About time of the year: With the Chromecast, Google finally provided a seamless and easy way to allow me to make YouTube content and Play Store purchases display on my TV.

Most eye opening article of the year: Perhaps it should have always been obvious to me, but this excellent article by +Kevin Tofel really opened my eyes to the future potential for Chrome as a platform: http://goo.gl/FZHGKm.

Best article from last year that I only read this year: The Song Machine - http://goo.gl/dPEsQu. A fascinating and depressing insight into how the modern day music industry shovels out hit after hit year after year.

Most breathless moment of the year: Ozymandias, the 3rd to last Breaking Bad episode.

Let's all calm the fuck down of the year: The Internet, from September until the Nexus 5 announcement. /r/Android was unbearable, and even my Google+ and Twitter feeds were half filled with inescapable speculation and incessant chatter. I might aim to do a digital cleanse during this time of year in 2014 to avoid all this again.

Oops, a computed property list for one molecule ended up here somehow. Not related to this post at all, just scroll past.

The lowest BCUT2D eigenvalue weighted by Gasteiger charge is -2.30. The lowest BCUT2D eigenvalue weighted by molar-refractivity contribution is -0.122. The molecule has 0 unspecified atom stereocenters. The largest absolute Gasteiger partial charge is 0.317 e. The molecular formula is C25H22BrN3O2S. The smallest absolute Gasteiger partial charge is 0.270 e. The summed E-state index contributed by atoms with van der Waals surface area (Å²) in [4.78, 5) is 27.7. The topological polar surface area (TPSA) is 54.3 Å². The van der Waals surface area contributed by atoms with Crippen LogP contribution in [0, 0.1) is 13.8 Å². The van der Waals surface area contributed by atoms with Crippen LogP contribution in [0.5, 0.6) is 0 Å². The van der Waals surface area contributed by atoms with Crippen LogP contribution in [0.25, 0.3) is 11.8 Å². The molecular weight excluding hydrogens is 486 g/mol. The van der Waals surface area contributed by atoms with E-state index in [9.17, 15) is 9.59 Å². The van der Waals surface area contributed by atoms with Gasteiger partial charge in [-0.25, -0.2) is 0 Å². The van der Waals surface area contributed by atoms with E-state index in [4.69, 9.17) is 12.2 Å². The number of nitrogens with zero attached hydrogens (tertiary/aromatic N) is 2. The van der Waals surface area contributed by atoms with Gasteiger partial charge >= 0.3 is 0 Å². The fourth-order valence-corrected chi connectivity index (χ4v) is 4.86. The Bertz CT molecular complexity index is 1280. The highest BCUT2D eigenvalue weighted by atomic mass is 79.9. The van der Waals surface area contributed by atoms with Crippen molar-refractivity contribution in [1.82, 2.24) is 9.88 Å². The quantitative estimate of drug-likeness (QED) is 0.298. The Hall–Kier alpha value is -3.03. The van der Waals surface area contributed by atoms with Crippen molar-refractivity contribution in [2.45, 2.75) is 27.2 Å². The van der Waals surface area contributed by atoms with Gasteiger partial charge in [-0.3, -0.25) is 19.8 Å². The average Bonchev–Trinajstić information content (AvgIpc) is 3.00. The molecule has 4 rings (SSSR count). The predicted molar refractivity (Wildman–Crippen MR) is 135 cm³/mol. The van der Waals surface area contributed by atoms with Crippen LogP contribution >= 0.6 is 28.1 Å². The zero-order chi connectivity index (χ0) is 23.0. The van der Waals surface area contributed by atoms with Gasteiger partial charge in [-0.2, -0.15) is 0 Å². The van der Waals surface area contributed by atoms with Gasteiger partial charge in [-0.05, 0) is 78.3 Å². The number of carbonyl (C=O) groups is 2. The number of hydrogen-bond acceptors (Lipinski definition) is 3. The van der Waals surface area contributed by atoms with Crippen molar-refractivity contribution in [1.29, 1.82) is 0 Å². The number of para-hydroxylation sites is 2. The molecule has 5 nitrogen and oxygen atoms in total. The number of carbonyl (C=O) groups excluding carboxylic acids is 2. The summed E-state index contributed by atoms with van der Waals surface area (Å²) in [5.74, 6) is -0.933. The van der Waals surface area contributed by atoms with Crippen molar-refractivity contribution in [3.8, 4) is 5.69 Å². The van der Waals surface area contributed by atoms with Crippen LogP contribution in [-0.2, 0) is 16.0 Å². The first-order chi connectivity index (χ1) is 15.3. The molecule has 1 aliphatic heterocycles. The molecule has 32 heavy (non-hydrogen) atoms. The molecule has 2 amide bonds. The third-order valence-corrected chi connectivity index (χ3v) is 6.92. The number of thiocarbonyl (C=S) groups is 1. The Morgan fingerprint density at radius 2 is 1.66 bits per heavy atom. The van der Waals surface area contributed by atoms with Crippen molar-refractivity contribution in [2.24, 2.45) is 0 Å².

You dropped the ball at the finish line of the year: The HTC One. I think this phone is largely fantastic. The build quality is outstanding, I genuinely like Sense, and it's great to see HTC issuing OS updates quickly. But for the life of me, I will never understand why HTC decided to dedicate the most prominent, easy to access area on the front of the device for useless branding instead of a hardware button (http://goo.gl/ALnEmO). Furthermore, the power button barely protrudes from the top of the device, and is very difficult to activate, at least on my device.